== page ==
Louise Hill.
Images Louise Hill.


Thursday, 30 July 2015

ANSTON STONES WOOD (V.C. 63), SOUTH YORKSHIRE BOTANY GROUP, 20th JUNE 2015

Geoffrey Wilmore (Leader) with Mel Linney and Stephen Dixon

A grand total of 28 people gathered at the Parish Council Car Park at North Anston, where we were met by our leader Geoffrey Wilmore (Vice County Recorder for VC63) who provided a brief introduction to the day. Anston Stones Wood Local Nature Reserve and Site of Special Scientific Interest includes magnesium limestone grassland and scrub and is one of the best examples of limestone dominated woodland in South Yorkshire. An aim of the day was to search for and learn to identify the numerous plant species occurring at the site, particularly those which have very limited distribution in Vice County 63.

Luckily there was no sign of the rain that had been promised in the forecast as we  skirted around the cricket pitch to our first stop next to the single robust specimen of Hybrid Plum (Prunus x fruticans).  This is a hybrid between Blackthorn (Prunus spinosa) and Wild Plum (Prunus domestica) and there is only one other record in South Yorkshire. We then started our walk along the natural gorge adjacent to Anston Brook and stopped to admire the wood vetch (Vicia sylvatica) scrambling up through the tall grass and lesser stitchwort (Stellaria graminea) at the side of the footpath. This was a new plant to many and the beautiful pale flowers with purple veins were very distinctive and much admired.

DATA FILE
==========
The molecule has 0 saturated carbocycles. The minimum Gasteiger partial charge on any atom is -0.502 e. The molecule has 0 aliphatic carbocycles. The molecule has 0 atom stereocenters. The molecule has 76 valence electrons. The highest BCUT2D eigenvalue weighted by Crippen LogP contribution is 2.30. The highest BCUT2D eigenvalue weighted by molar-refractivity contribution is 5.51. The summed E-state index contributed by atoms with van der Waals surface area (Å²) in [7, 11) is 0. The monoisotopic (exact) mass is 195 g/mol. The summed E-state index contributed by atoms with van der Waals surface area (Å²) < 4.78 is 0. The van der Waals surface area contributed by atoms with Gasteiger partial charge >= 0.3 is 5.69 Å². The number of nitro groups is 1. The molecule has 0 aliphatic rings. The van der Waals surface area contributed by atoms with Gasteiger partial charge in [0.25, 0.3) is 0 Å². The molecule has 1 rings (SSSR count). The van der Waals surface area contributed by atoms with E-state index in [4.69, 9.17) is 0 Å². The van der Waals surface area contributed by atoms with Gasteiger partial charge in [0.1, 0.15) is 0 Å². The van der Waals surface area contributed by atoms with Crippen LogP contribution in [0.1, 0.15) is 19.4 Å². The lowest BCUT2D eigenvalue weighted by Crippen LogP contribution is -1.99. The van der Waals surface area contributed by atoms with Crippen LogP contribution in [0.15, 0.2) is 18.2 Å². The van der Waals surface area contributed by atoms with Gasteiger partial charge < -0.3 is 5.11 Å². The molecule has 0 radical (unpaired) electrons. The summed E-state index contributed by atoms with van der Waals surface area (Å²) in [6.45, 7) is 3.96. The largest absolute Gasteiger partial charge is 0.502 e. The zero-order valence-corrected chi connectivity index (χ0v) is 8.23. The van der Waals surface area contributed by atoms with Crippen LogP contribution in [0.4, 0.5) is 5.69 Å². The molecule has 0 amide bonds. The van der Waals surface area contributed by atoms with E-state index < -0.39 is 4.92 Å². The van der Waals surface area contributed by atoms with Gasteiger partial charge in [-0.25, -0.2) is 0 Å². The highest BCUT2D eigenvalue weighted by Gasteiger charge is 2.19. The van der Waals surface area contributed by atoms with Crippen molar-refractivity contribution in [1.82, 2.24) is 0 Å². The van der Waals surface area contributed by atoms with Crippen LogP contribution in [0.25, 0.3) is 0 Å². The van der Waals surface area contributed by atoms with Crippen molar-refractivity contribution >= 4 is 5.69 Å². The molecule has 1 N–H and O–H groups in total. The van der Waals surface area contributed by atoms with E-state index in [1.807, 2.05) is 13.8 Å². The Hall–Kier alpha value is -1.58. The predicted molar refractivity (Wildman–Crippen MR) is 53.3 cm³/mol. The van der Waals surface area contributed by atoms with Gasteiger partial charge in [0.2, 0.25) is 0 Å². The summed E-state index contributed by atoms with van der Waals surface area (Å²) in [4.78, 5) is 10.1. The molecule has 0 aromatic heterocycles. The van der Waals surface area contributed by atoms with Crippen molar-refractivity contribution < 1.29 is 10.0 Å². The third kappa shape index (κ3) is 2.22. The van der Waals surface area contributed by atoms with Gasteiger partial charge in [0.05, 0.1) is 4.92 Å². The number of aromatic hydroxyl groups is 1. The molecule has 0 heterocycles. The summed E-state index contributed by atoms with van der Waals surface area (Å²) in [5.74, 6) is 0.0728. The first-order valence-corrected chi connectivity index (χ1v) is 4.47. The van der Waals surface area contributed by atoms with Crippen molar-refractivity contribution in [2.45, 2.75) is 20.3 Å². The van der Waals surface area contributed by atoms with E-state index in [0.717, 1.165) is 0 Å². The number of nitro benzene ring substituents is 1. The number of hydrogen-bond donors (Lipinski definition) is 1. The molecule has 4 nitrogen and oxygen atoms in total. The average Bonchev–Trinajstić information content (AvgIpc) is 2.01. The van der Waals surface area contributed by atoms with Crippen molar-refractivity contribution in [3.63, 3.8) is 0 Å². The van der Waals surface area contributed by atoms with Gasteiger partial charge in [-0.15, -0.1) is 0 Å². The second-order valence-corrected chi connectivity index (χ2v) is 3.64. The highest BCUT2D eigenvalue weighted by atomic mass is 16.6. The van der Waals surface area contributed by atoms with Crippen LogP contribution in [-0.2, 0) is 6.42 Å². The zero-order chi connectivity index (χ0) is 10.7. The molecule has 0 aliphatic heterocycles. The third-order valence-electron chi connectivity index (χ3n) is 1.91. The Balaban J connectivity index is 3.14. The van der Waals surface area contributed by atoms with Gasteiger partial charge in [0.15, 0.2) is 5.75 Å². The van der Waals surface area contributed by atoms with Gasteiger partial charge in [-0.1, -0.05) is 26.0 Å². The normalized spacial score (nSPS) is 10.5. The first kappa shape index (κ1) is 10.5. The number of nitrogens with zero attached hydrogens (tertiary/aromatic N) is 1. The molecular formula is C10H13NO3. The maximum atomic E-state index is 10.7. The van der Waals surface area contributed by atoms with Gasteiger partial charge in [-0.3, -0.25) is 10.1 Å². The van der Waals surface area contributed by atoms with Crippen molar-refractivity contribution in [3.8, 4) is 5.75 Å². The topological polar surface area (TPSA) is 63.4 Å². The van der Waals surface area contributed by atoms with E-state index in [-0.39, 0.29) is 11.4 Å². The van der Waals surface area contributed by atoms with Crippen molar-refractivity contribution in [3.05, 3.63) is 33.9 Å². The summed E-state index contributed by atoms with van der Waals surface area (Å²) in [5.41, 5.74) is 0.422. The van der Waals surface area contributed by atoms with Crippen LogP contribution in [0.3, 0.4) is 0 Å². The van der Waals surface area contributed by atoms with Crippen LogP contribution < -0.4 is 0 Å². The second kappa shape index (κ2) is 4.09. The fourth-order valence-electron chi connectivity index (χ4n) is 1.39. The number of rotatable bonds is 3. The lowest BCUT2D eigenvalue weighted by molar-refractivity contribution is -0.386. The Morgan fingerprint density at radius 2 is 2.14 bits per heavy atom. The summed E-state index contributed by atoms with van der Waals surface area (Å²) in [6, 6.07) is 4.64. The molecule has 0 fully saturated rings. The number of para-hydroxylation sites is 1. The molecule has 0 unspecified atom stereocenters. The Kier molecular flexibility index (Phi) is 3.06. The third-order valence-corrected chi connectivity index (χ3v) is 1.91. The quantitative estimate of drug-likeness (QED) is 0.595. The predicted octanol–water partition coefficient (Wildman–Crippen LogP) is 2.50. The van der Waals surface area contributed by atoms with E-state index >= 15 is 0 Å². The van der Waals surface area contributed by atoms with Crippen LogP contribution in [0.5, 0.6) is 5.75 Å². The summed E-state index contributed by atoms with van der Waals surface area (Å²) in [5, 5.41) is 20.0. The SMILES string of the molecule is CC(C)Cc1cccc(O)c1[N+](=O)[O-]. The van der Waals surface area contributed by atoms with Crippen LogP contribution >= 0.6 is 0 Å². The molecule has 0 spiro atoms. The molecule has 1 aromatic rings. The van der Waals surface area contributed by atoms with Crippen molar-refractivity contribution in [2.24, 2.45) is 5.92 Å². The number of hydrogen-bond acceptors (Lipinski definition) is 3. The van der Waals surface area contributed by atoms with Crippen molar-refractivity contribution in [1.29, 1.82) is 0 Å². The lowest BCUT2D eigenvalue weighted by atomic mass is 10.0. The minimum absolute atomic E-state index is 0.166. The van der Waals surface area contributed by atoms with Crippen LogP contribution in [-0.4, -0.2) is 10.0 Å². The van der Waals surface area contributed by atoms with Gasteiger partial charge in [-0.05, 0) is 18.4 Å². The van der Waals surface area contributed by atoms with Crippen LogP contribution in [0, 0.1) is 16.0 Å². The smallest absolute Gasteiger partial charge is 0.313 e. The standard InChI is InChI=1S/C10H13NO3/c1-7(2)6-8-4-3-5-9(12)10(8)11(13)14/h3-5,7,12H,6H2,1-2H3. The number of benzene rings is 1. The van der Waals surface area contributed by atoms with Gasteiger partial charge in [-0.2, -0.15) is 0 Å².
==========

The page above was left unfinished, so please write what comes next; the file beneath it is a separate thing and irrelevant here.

After a short ascent up through the wood we quickly entered an area of open calcareous grassland and limestone boulders at Little Stones. Geoffrey described some of the indicative grass species of lowland limestone grassland such as Upright Brome (Bromopsis erecta) and Tor-grass (Brachypodium rupestre). A search of the limestone boulders and steep grassy slopes produced many noteworthy plants including Common Rock Rose (Helianthemum nummularium), Salad Burnet (Poterium sanguisorba ssp.  sanguisorba ), Spring Sedge (Carex caryophyllea), Hairy Rock-cress (Arabis hirsuta) and a single Bee Orchid (Ophrys apifera) spike.